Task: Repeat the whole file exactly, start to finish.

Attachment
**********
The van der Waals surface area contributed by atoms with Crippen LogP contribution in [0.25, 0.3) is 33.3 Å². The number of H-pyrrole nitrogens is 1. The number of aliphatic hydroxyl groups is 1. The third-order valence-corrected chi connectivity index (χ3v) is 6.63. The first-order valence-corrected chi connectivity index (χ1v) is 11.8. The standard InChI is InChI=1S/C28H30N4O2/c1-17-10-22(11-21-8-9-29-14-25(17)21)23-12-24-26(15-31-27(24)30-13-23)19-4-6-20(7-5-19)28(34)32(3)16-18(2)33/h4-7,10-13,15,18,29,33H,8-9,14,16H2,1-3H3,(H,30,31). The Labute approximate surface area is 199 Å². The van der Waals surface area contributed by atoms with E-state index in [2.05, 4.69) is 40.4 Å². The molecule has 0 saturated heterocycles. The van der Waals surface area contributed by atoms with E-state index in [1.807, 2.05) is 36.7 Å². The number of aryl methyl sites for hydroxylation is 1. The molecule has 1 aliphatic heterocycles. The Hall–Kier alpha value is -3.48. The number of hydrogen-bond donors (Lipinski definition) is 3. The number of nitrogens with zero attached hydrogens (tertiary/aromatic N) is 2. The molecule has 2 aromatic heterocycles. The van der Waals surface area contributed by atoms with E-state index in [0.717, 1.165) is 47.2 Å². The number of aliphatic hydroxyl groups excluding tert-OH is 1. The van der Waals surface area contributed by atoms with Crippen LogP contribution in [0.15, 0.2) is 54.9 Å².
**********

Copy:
The van der Waals surface area contributed by atoms with Crippen LogP contribution in [0.25, 0.3) is 33.3 Å². The number of H-pyrrole nitrogens is 1. The number of aliphatic hydroxyl groups is 1. The third-order valence-corrected chi connectivity index (χ3v) is 6.63. The first-order valence-corrected chi connectivity index (χ1v) is 11.8. The standard InChI is InChI=1S/C28H30N4O2/c1-17-10-22(11-21-8-9-29-14-25(17)21)23-12-24-26(15-31-27(24)30-13-23)19-4-6-20(7-5-19)28(34)32(3)16-18(2)33/h4-7,10-13,15,18,29,33H,8-9,14,16H2,1-3H3,(H,30,31). The Labute approximate surface area is 199 Å². The van der Waals surface area contributed by atoms with E-state index in [2.05, 4.69) is 40.4 Å². The molecule has 0 saturated heterocycles. The van der Waals surface area contributed by atoms with E-state index in [1.807, 2.05) is 36.7 Å². The number of aryl methyl sites for hydroxylation is 1. The molecule has 1 aliphatic heterocycles. The Hall–Kier alpha value is -3.48. The number of hydrogen-bond donors (Lipinski definition) is 3. The number of nitrogens with zero attached hydrogens (tertiary/aromatic N) is 2. The molecule has 2 aromatic heterocycles. The van der Waals surface area contributed by atoms with E-state index in [0.717, 1.165) is 47.2 Å². The number of aliphatic hydroxyl groups excluding tert-OH is 1. The van der Waals surface area contributed by atoms with Crippen LogP contribution in [0.15, 0.2) is 54.9 Å².